New Additions: February 2023
28th February 2023
From the hundreds of fonts we add to the Identifont database every month we chose a selection of the most interesting recent additions, and interviewed the designers about their approach to each design:
I understand that Malamocco was inspired by signs in Venice, Italy. What made you decide to design a typeface based on these?
Whenever I go to Italy I’m amazed by the quality and diversity of street signs. I think it comes from the period in the 1960s and 1970s where industrial design was so strong; it has to have inspired the visual landscape. If you look at signs, posters, and catalogs from that era there is something special going on.
What materials did you work from when designing Malamocco? Did you take photographs of examples you found interesting?
There is one particular sign that inspired the design because it has a particular lowercase ‘a’ and ‘e’, and also because I found the contrast interesting. I started from there but keeping it only in mind, without putting the image on a background layer and drawing over it or something that precise. I was just interested by a general feeling that led to the global art direction for the family.
Many of the characters in Malamocco are similar to those of a familiar sans-serif typeface such as Helvetica, but some are distinctly idiosyncratic, such as the flattened ‘D’, the forward-leaning ‘S’, the flat-bottomed ‘U’, and the thin-waisted ‘8’. Were these all inspired by examples you’d seen?
For the rest of the typeface, I wanted to draw inspiration from several other street signs that I photographed, in Italy but also in France, Germany, and other places mainly in Europe. Like many type designers, I’m very fond of vernacular typography, because of the little graphic accidents initiated by the visuals environment or the amateurism of their creators. ‘S’ are spontaneously flipped, the styles change from one letter to another, etc. It creates something vibrant and pleasing to the eye.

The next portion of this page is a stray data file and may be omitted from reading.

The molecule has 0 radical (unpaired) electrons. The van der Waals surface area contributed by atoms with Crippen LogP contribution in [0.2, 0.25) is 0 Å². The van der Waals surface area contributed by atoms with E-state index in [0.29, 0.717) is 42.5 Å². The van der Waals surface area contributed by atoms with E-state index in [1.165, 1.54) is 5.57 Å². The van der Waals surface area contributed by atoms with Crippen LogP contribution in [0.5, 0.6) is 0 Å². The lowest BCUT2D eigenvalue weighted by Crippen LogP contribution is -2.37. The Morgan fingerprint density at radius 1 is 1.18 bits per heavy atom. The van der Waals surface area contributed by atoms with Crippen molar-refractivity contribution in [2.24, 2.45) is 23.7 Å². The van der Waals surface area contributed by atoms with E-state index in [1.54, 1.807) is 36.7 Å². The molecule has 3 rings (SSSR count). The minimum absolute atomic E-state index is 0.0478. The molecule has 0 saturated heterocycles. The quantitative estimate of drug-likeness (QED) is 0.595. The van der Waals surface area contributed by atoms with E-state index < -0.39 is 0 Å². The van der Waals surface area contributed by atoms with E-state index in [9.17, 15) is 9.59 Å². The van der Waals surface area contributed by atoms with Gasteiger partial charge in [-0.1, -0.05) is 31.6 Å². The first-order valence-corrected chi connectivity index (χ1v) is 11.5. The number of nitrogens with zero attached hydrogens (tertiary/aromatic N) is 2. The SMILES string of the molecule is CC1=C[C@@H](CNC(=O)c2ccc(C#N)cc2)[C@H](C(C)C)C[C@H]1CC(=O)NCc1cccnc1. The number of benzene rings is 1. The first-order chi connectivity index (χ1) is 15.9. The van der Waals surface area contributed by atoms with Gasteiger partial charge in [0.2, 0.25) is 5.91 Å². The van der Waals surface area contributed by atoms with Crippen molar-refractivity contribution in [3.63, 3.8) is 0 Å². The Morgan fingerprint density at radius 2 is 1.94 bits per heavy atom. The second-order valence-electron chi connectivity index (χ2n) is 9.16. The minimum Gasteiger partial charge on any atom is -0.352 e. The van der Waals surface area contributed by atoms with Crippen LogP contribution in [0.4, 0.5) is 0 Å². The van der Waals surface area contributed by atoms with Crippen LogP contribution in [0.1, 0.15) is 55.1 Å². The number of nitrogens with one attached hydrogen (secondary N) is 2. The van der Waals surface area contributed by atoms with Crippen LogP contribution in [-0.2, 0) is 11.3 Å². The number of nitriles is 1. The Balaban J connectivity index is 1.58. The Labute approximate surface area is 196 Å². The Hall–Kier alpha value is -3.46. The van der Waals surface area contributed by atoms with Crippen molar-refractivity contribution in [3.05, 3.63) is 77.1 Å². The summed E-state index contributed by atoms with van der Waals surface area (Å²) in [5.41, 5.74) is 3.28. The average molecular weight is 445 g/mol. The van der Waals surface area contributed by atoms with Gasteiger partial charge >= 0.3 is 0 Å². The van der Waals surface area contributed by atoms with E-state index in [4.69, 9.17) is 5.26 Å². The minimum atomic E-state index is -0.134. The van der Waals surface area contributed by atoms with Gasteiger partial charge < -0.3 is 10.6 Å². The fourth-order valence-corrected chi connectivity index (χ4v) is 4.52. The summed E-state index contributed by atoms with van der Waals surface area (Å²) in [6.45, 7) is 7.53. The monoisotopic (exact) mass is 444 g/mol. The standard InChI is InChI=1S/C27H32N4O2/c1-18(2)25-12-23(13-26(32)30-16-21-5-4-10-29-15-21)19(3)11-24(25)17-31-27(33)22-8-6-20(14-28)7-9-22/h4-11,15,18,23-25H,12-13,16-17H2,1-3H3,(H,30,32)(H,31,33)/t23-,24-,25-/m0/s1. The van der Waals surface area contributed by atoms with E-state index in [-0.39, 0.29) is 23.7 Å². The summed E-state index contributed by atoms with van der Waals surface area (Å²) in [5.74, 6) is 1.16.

It’s also the way we draw typefaces nowadays, in my opinion. On the one hand, contemporary designers are less concerned by certain dogmas (in terms of letter relationships, proportions, roundness, etc.), and on the other hand there are so many fonts on the market now, that you have to stand out by injecting tiny visual variations.
Does Malamocco’s individuality make it most suitable for headings and display use, or do you intend it for text use too?
I think it can do well in both scenarios. The idiosyncratic details you pointed out sure make Malamocco interesting for display use in titles or posters. It works also perfectly for branding. That said, I intended the typeface to look good in small sizes. It has a rather small x-height coupled to confortable spacing, which makes it elegant for captions and text. My friend Marc Armand designed a whole identity and catalog for an exhibition on Italian Design using Malamocco for titles and text (see Futurissimo, l’utopie du design italien on Fonts In Use).